Saturday, October 28, 2006

FANTASY NBA: Drafting a Team That Could Almost Nearly Win Your League - Part One

By Dustin Hockensmith

So you're starting your fantasy basketball draft, and you're not real sure which direction to go with your team. Beyond the first round, there is a lot of room for projection and personal taste, and there are a number of different approaches for building your squad. I won't try to talk you out of your strategy or tell you who to pick, but I will rather give you some tips that have made me a moderately successful Fantasy NBA General Manager.

The first part of this exercise focuses on the early stages of your draft, including your plan, your opponents and your league's rules. Often overlooked, these are parts of your strategy that you must understand as well as, if not better than, the other members of your league to get off to a good start and keep the upper hand.

Your Opponents
You likely can't do anything about how or where your opponents draft, but what you can do is not let them affect your draft strategy. We all have moments during the draft when our players of choice are snatched up one pick before ours. That's inevitable, but what we can do is understand how the other players draft and what positions on their roster they need to fill.

Say, for instance, you pick eighth in the fourth round and fifth in the fifth round, and you need both a point guard and a center. Look at the two opponents who stand in your way and see which is the least likely to be taken after you pick. If both have centers on their roster, you're safer to leave a more desirable center and select a point guard. It's not quite as straightforward if there are 10 picks before your next, but you're still better off when you calculate the odds.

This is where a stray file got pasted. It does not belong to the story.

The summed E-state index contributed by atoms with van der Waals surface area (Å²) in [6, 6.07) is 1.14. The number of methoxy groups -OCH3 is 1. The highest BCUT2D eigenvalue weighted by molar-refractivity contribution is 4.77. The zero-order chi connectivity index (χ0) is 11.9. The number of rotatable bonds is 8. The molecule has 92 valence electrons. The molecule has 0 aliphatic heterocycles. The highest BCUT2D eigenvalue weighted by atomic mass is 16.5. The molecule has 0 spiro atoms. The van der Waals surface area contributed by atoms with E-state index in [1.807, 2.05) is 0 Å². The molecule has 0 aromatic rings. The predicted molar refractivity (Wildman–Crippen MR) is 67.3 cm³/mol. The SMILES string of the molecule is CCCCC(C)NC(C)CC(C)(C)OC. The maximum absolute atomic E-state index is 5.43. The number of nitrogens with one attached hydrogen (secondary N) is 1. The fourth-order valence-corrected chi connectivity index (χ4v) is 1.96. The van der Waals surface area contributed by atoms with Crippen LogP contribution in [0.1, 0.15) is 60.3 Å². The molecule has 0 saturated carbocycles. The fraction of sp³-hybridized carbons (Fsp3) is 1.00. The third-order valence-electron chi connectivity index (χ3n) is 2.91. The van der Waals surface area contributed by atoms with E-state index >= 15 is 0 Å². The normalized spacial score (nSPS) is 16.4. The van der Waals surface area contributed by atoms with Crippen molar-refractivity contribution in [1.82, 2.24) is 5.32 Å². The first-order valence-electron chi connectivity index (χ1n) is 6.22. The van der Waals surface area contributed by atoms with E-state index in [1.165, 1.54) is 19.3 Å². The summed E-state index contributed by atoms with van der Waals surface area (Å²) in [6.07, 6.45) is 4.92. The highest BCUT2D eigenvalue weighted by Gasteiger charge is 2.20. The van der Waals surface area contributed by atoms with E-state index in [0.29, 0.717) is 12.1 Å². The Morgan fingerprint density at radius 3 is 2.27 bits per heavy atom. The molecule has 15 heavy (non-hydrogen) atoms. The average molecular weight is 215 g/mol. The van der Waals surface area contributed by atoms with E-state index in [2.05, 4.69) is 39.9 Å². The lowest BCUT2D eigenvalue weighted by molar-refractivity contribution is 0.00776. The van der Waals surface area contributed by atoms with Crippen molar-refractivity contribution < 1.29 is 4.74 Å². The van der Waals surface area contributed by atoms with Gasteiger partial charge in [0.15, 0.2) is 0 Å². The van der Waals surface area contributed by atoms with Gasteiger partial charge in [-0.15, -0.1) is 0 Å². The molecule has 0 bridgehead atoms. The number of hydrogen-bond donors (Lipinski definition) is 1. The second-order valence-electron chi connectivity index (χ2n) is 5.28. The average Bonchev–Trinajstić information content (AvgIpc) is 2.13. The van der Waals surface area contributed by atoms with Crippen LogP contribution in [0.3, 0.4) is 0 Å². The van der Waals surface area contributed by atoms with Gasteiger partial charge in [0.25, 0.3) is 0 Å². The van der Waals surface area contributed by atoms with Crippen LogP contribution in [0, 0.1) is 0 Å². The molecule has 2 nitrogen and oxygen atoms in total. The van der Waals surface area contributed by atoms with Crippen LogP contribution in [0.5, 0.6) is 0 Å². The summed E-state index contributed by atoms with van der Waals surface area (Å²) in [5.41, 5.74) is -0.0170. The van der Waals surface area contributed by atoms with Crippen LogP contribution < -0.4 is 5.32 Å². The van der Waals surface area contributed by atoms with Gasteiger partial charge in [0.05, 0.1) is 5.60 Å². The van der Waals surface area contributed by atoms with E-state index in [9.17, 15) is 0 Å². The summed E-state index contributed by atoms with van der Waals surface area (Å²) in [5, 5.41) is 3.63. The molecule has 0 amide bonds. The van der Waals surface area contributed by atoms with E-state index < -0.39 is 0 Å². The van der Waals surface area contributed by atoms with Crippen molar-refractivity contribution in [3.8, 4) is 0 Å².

Your Draft Order
Knowing which pick you have as soon as that information becomes available is an easy way to get a jumpstart on your strategy. Since the first round is pretty cut and dry, you can anticipate which player you will get and which needs you will then have. Look ahead to the second, third and fourth rounds and try to find a group of three to five players that you would ideally select in those situations. What this does is establish a good, tentative framework for your team and show the options you will likely have for each of your top four picks.

How to Rank Your Players
To me, it's a waste of time to create your own set of rankings from scratch. You know who you like and who you don't like, and you know who is not listed on the rankings that you'd like to draft anyway. There are plenty of time consuming things that you can do to prepare yourself for the draft, don't get caught up in the trivial work of documenting them.

My solution instead would be to print out the rankings you like (I also find ESPN's live draft results helpful since they gauge which players' stocks have risen), highlight or star the players you like and cross out the players you will not draft. It is also very important to find the rookies who are not listed in the rankings and list them in your pre-draft rankings so they're easy to find. The bottom line: know the general vicinity of where your desired players are, and make sure you can find all of the underrated rookies that interest you.

Knowing the League Rules
Just as important as drafting good players is drafting the RIGHT players. If you know your league scoring system and know what your starting roster looks like, then you can keep the playing field level or take an advantage over some of your opponents. You also must know who is eligible for which position(s), so you can get a feel for exactly how scarce quality players are at each position.

Many leagues have standard formatting for rosters and scoring systems, so knowing them well is all that you can do. But some leagues are set up in these regards by humans, which almost always gives you an opportunity to capitalize on a flaw. In a rotisserie situation, it may be an exotic category that no one else anticipates, or in a points-based league maybe blocks are weighted too heavily. Find if or where these opportunities exist and get an edge on your opponents before the season even begins.

Part two will be released soon and include: how to make your early-round selections, how to value rookies and how to adapt to the draft and change your strategies as you go. Stay tuned to Weighed Bloggs leading up to and throughout the season for all of your sports and fantasy sports needs.

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